The papers contained on this CD mostly originate from a session at the 2002 Annual Meeting of the Canadian Society of Petroleum Geologists, repeated at the 2004 Dallas AAPG Meeting. The theme of both sessions was “Facies Models Revisited”, to see what sort of progress had been made since the third (1992) edition of Facies Models, published by the Geological Society of Canada.
During the ten years between 1992 and 2002, there has been considerable progress in the understanding of modern and ancient depositional environments. This additional complexity makes modeling much more difficult, and raises the problem of whether modeling still serves a purpose. The original reasons for creating facies models still exist—a model is a point of comparison, it is a guide for further observations, it serves as a basis for hydrodynamic interpretation, and most importantly, it acts as a predictor in new situations.
Using submarine fans as an example, it is clear that progress during the last ten years (particularly in 3-D seismic) has highlighted the inadequacy of all pre-existing models—indeed, no comprehensive models have been proposed since the mid eighties. Yet with continued and increasing exploration in submarine fan systems, predictive models are even more necessary. The traditional approach, of distilling the features that modern and ancient systems have in common, is extremely difficult (and probably naive) in such diverse and complex systems. Instead, it is necessary to identify all of the constituent building blocks of submarine fans (channels, point bars, levees, splays, frontal lobes and so on), and try to identify the salient features of each. New models for particular situations can be constructed by examining the relationships of the constituent building blocks. For example, sinuous channels, levees and splays may be closely related in space, whereas frontal lobes are unlikely to be related to sinuous leveed channels (except for the channel that ultimately feeds the lobe). A three-dimensional reconstruction can therefore be made by examining the building blocks that are closely and commonly related, and also using information from the building blocks that are seldom or never found in juxtaposition.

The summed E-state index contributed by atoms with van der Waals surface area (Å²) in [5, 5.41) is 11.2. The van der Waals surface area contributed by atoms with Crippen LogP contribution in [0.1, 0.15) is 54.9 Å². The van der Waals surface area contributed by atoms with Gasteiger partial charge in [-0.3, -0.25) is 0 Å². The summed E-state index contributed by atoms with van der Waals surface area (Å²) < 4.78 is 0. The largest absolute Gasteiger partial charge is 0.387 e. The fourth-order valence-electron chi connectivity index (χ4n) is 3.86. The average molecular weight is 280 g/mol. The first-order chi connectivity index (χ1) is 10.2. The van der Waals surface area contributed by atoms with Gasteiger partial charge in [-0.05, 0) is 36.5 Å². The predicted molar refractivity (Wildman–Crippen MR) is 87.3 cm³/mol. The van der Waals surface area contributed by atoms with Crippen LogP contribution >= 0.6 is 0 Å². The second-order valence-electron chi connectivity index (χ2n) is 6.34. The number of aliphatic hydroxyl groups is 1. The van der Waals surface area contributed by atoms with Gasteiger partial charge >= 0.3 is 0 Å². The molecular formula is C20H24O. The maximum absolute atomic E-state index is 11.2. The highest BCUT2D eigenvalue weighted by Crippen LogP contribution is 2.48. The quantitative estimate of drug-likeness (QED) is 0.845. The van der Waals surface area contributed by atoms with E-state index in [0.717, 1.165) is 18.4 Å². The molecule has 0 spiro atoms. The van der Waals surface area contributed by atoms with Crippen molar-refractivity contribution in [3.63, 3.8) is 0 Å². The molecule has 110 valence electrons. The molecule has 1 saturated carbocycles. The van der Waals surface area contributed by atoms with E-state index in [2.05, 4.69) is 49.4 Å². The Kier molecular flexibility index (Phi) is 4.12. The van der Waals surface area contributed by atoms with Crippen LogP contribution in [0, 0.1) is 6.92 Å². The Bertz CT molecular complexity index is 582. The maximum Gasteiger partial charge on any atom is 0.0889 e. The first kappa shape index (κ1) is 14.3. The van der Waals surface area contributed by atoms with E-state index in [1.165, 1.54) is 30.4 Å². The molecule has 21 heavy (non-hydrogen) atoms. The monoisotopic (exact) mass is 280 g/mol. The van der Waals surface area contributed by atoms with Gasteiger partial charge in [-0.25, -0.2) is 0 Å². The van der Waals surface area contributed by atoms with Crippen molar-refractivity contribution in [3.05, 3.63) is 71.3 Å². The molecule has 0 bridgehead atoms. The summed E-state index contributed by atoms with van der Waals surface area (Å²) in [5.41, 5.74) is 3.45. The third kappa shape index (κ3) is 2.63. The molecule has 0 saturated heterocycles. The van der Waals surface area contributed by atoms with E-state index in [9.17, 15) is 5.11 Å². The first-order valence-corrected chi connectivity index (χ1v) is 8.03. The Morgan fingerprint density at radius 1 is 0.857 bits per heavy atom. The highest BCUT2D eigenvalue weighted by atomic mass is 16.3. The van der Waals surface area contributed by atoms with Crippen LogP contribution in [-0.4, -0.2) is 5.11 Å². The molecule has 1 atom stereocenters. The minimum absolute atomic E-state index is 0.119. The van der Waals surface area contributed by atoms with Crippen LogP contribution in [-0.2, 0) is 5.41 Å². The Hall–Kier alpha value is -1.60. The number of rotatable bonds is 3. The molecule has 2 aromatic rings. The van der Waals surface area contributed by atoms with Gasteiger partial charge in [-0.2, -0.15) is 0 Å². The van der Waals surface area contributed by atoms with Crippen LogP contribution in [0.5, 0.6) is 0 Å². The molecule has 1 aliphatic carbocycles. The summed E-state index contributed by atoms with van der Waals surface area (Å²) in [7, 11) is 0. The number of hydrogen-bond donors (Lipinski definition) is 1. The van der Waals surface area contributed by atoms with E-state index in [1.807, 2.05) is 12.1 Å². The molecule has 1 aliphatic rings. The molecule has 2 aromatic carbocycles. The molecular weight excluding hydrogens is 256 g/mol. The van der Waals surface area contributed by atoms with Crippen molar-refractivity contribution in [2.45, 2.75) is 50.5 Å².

These principles, discussed above for submarine fans, can be applied to all depositional environments, at all scales. The ideas are elaborated in this introductory paper, and can be seen in the other contributions to this CD.
Figures & Tables
Conference of the Canadian Society of Petroleum Geologists) and in Dallas in 2004 (Annual Conference of the American Association of Petroleum Geologists). These sessions, entitled Facies Models Revisited, were intended to capture the state of the art with respect to facies modeling in several key depositional environments. This volume is focused on clastic depositional settings including continental (aeolian and fluvial), estuarine, shoreface, deltaic, shelf, and deep water. The approach that they encouraged with the authors to follow was a first-principles rather than a model-driven approach. Their philosophy was to provide the reader with the tools and rules to create their own models rather than providing them with “canned” models or “templates”. Following this approach, they believe that geoscientists will develop better and more predictive facies of depositional models. The editors believe this volume will find a niche with both academic as well as industry and government geoscientists.